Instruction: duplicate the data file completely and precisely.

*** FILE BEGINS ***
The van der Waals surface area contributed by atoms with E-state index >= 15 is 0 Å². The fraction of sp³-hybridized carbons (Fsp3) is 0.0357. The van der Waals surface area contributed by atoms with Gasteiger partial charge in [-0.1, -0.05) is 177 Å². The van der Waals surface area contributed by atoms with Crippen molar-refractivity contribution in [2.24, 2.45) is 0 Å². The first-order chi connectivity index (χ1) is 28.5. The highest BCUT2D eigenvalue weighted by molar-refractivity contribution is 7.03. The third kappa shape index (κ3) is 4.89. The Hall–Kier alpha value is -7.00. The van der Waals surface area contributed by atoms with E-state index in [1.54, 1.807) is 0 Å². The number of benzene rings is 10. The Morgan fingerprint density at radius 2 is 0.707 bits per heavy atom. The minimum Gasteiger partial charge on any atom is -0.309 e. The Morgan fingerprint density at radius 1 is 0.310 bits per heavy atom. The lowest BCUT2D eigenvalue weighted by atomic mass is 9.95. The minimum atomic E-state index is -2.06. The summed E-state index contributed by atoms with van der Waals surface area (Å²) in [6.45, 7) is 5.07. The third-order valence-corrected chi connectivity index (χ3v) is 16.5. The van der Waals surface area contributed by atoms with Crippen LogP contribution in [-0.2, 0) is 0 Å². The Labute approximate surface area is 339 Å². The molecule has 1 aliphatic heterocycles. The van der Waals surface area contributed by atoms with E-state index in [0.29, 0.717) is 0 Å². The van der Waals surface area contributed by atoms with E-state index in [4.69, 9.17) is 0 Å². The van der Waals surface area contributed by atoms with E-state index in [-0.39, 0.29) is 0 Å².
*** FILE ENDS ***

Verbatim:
The van der Waals surface area contributed by atoms with E-state index >= 15 is 0 Å². The fraction of sp³-hybridized carbons (Fsp3) is 0.0357. The van der Waals surface area contributed by atoms with Gasteiger partial charge in [-0.1, -0.05) is 177 Å². The van der Waals surface area contributed by atoms with Crippen molar-refractivity contribution in [2.24, 2.45) is 0 Å². The first-order chi connectivity index (χ1) is 28.5. The highest BCUT2D eigenvalue weighted by molar-refractivity contribution is 7.03. The third kappa shape index (κ3) is 4.89. The Hall–Kier alpha value is -7.00. The van der Waals surface area contributed by atoms with E-state index in [1.54, 1.807) is 0 Å². The number of benzene rings is 10. The Morgan fingerprint density at radius 2 is 0.707 bits per heavy atom. The minimum Gasteiger partial charge on any atom is -0.309 e. The Morgan fingerprint density at radius 1 is 0.310 bits per heavy atom. The lowest BCUT2D eigenvalue weighted by atomic mass is 9.95. The minimum atomic E-state index is -2.06. The summed E-state index contributed by atoms with van der Waals surface area (Å²) in [6.45, 7) is 5.07. The third-order valence-corrected chi connectivity index (χ3v) is 16.5. The van der Waals surface area contributed by atoms with Crippen LogP contribution in [-0.2, 0) is 0 Å². The Labute approximate surface area is 339 Å². The molecule has 1 aliphatic heterocycles. The van der Waals surface area contributed by atoms with E-state index in [0.29, 0.717) is 0 Å². The van der Waals surface area contributed by atoms with E-state index in [4.69, 9.17) is 0 Å². The van der Waals surface area contributed by atoms with E-state index in [-0.39, 0.29) is 0 Å².